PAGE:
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“In a bid to create new space for green industries and fossil-free energy production, greater Copenhagen wants to build an entirely new business and infrastructure district on the city’s southwestern edge. Instead of taking up existing land, it would be constructed just off the coast as a new archipelago of islands known as Holmene (“the islets”) that would possess more than 740 acres of new land upon completion. Located in the suburban municipality of Hvidovre, the islands would also serve as a flood barrier protecting the coast, their green fringes and reed beds stretching out towards small islets that would act as an effective sponge for storm surge.
Announced earlier this month, the grand scheme would be constructed gradually using earth excavated during construction work and expansion of the Metro system, whose City Circle line should open in summer 2019. Each new island would be initiated only when the existing land has been allotted for use, a process that could take as long as half a century. Overall, the site could also cut Copenhagen’s carbon footprint, as the islands are also planned to host what would be Northern Europe’s largest waste-to-energy plant—an Urban Power-designed facility which could convert trash into enough electricity to meet 25 percent of Copenhagen’s needs.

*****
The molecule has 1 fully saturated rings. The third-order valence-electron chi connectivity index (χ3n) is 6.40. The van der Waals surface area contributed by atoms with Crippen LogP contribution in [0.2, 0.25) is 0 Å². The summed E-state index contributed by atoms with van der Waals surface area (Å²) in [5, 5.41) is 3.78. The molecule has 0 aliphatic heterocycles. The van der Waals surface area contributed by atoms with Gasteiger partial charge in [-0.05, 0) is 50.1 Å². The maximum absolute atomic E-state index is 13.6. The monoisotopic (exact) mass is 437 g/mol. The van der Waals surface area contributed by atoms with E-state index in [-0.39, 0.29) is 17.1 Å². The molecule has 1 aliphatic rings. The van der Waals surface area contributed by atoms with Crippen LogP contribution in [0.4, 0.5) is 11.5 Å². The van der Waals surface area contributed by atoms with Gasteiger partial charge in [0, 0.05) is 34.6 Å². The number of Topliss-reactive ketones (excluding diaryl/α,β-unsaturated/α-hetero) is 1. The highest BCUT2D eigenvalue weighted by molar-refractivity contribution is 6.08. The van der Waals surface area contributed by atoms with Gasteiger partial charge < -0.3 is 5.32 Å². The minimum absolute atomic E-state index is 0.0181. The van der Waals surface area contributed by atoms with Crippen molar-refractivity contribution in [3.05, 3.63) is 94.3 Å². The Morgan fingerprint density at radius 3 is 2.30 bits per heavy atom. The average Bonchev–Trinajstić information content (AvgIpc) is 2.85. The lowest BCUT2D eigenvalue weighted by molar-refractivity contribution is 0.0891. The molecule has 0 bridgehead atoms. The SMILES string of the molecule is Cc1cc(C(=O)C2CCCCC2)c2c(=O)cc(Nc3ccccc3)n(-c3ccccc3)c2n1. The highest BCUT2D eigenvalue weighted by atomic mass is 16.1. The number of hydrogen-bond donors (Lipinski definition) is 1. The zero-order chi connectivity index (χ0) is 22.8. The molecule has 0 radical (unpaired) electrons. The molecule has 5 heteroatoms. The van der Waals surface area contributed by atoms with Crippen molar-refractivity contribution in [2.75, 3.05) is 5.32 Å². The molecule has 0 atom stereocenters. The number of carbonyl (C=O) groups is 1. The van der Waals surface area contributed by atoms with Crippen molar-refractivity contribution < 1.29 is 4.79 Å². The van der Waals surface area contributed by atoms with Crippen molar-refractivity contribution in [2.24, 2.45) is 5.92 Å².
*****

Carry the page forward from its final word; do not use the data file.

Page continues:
The plan sits in a wider development context whose results are ambivalent. Greater Copenhagen has in fact been going through an island-building spree of late, and in some cases, these projects may be working against the city’s long-term sustainability.
The city launched the creation of another major offshore land mass earlier this fall, close to the Danish capital’s heart. Located in the harbor waters just northeast of Copenhagen’s Little Mermaid statue, the planned island of Lynetteholmen would arguably have an even more striking effect on the urban fabric. A predominantly residential island, it would eventually house up to 35,000 residents when completed by 2050. By then, it would join a set of long, complete islets flanking the sides of the city’s South Harbor. Key to both the Lynetteholmen plan and that for the new archipelago at Hvidovre is their cost. They would, according to their official promoters, not cost taxpayers a single cent. That’s because they follow a funding model Copenhagen has been using since the 1990s which has sparked international envy but whose outcomes are increasingly causing skepticism.”
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